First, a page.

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Kelly R. Evenson, Fang Wen, Sarah M. Lee, Katie M. Heinrich and Amy Eyler

Background:

A Healthy People 2010 developmental objective (22-12) was set to increase the proportion of the nation's public and private schools that provide access to their physical activity spaces and facilities for all persons outside of normal school hours. The purpose of this study was to describe the prevalence of indoor and outdoor facilities at schools and the availability of those facilities to the public in 2000 and 2006.

Methods:

In 2000 and 2006, the School Health Policies and Programs Study (SHPPS) was conducted in each state and in randomly selected districts, schools, and classrooms. This analysis focused on the school level questionnaire from a nationally representative sample of public and nonpublic elementary, middle, and high schools (n = 921 in 2000 and n = 984 in 2006).

Results:

No meaningful changes in the prevalence of access to school physical activity facilities were found from 2000 to 2006, for youth or adult community sports teams, classes, or open gym.

Conclusions:

These national data indicate a lack of progress from 2000 and 2006 toward increasing the proportion of the nation's public and private schools that provide access to their physical activity facilities for all persons outside of normal school hours.

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Maressa P. Krause, Renata S.B. Januário, Tatiane Hallage, Luke Haile, Cristiane P. Miculis, Mirnaluci P.R. Gama, Fredric L. Goss and Sergio G. da Silva

The purpose of this cross-sectional study was to generate a functional-fitness profile for older women from the south of Brazil and to compare their functional profile with an age-matched cohort of American women. The Fullerton Functional Fitness Test (body-mass index, 6-min-walk test, chair sit-and-reach, chair stand, arm curl, and 8-ft up-and-go) was administered to 1,033 participants. Z scores indicate that older American women performed better in all functional tests than age-matched Brazilians. This fact could be explained by the delayed establishment of specific health policies for older adults in Brazil. In conclusion, the findings provide guidelines about the normal variation of functional fitness in older women from the southern region of Brazil. In addition, these data can be used to help identify older women with functional losses, thereby assisting in the diagnosis of early disability.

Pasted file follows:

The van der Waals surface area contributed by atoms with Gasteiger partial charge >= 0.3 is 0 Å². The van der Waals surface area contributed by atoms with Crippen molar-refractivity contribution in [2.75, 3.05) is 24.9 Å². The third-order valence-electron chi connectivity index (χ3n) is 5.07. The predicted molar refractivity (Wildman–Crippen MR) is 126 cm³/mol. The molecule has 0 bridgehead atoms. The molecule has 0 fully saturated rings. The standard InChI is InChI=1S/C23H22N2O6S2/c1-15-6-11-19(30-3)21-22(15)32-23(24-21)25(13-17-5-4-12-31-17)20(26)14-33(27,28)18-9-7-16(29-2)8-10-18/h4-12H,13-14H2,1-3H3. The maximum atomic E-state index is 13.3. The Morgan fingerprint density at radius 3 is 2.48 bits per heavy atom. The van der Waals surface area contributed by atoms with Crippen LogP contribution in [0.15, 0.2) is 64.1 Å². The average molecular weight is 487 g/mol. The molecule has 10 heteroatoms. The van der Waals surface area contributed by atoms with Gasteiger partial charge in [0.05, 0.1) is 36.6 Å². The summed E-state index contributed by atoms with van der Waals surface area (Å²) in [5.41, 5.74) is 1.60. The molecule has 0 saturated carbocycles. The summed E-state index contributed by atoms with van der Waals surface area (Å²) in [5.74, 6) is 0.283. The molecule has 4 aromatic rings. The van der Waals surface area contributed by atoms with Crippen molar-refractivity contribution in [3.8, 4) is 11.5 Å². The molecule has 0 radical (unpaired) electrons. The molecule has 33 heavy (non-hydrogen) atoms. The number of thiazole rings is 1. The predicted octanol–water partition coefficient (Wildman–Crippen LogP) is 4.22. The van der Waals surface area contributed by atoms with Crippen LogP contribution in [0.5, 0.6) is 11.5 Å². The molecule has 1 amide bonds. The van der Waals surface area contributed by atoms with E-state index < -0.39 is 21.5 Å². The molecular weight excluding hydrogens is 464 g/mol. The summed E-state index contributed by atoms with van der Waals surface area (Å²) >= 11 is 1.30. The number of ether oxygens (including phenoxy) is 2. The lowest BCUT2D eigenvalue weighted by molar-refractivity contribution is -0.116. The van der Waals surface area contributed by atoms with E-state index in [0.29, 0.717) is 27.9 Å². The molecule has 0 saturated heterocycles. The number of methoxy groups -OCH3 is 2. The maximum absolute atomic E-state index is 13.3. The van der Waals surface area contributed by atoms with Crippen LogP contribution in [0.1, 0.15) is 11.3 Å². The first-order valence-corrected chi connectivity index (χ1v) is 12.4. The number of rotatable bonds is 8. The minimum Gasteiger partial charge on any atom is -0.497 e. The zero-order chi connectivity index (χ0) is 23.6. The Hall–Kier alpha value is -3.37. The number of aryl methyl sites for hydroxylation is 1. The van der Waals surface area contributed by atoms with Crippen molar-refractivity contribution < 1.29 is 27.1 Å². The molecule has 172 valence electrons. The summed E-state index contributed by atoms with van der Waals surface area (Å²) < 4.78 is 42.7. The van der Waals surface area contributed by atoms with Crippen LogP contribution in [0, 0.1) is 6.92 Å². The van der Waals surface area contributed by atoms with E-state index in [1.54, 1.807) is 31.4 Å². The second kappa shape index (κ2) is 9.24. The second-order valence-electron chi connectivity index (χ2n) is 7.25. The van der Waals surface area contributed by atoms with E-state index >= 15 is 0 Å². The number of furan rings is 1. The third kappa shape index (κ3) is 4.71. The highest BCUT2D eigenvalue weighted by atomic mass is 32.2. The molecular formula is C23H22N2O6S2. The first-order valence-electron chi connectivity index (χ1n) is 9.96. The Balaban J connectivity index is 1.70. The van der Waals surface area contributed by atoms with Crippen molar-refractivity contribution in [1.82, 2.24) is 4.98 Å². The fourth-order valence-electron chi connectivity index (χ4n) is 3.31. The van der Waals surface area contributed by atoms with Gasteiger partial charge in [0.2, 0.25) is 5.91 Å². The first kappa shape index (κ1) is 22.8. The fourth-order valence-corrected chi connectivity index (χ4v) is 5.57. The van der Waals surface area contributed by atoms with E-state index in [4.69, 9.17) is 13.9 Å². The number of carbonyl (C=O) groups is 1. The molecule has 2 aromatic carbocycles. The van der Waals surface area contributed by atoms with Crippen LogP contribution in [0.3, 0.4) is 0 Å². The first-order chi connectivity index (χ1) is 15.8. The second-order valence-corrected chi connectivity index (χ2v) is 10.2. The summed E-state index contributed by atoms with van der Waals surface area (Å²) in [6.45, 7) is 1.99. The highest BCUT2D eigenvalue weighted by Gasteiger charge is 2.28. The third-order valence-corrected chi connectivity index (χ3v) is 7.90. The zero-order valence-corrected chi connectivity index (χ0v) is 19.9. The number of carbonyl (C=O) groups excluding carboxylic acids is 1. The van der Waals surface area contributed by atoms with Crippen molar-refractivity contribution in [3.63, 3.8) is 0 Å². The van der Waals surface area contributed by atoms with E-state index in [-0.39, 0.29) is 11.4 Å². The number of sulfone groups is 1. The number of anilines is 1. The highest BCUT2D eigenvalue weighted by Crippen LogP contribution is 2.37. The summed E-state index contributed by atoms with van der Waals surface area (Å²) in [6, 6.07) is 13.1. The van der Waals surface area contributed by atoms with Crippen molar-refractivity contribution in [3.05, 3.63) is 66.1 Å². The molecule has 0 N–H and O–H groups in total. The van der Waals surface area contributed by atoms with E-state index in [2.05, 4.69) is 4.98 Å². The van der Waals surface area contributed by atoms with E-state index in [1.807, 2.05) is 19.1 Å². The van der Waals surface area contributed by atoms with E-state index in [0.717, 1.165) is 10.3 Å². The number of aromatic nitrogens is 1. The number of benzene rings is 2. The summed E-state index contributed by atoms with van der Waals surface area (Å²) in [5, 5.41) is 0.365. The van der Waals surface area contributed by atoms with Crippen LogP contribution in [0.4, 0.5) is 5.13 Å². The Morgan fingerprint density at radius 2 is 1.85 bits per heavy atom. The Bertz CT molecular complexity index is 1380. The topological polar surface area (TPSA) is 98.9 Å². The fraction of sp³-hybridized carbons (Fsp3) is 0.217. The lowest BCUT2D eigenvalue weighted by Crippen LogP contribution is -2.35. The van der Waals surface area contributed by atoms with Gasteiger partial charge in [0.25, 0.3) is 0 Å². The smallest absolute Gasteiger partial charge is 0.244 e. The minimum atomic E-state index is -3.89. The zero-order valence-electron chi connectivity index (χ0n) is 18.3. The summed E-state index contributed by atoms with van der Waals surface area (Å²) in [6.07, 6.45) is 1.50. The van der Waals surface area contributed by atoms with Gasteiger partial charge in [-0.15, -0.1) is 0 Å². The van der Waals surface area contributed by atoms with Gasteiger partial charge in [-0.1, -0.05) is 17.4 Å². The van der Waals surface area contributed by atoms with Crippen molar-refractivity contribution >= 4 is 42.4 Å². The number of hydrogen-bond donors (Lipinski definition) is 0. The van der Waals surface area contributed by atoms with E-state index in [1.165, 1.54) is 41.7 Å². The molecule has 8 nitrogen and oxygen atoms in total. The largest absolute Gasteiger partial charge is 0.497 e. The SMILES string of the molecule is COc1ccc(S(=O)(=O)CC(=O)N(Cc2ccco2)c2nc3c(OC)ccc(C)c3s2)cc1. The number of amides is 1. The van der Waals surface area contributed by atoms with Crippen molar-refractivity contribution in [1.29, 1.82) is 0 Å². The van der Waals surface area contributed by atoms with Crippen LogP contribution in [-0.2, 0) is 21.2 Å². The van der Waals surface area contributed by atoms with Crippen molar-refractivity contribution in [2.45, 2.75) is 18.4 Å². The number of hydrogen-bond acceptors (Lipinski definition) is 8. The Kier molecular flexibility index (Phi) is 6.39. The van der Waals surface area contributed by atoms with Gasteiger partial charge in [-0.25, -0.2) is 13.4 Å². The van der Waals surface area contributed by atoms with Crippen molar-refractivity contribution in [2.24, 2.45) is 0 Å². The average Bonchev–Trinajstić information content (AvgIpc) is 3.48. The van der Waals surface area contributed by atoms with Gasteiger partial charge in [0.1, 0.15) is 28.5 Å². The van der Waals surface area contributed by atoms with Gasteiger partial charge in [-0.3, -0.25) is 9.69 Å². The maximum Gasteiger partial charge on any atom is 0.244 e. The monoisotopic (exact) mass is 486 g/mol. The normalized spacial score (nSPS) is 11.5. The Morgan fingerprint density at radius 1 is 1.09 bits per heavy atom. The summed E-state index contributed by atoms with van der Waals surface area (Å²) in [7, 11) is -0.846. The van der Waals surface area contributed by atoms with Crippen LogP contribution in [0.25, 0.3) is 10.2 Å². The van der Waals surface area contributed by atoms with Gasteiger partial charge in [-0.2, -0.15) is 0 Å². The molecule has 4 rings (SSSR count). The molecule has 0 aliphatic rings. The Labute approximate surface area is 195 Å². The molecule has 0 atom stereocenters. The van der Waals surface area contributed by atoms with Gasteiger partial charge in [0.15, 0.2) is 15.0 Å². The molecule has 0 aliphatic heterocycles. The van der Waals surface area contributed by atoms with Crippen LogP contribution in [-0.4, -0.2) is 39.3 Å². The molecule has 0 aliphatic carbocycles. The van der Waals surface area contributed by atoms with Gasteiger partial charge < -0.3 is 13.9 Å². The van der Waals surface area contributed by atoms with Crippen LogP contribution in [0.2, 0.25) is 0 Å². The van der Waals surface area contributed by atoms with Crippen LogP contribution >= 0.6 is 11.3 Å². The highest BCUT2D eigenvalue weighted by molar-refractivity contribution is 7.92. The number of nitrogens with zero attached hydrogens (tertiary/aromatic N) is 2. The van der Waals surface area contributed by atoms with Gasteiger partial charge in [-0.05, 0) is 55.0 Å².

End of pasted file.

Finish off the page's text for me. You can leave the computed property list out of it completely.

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Leigh Ann Ganzar, Nalini Ranjit, Debra Saxton and Deanna M. Hoelscher

student physical activity behavior in fourth-grade students. The results show an overall positive association between the number of school health policies and the average number of days per week with at least 30 minutes of physical activity. In addition, this relation differs based on the geographic

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Paddy C. Dempsey, Chuck E. Matthews, S. Ghazaleh Dashti, Aiden R. Doherty, Audrey Bergouignan, Eline H. van Roekel, David W. Dunstan, Nicholas J. Wareham, Thomas E. Yates, Katrien Wijndaele and Brigid M. Lynch

whether , how , and why sedentary behavior is causally related to chronic disease. Advances in these areas will allow for more meaningful conclusions on the relationship between sedentary behavior and chronic disease and assist in refining both clinical and public health policies and recommendations in

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Katerina Maresova

Background: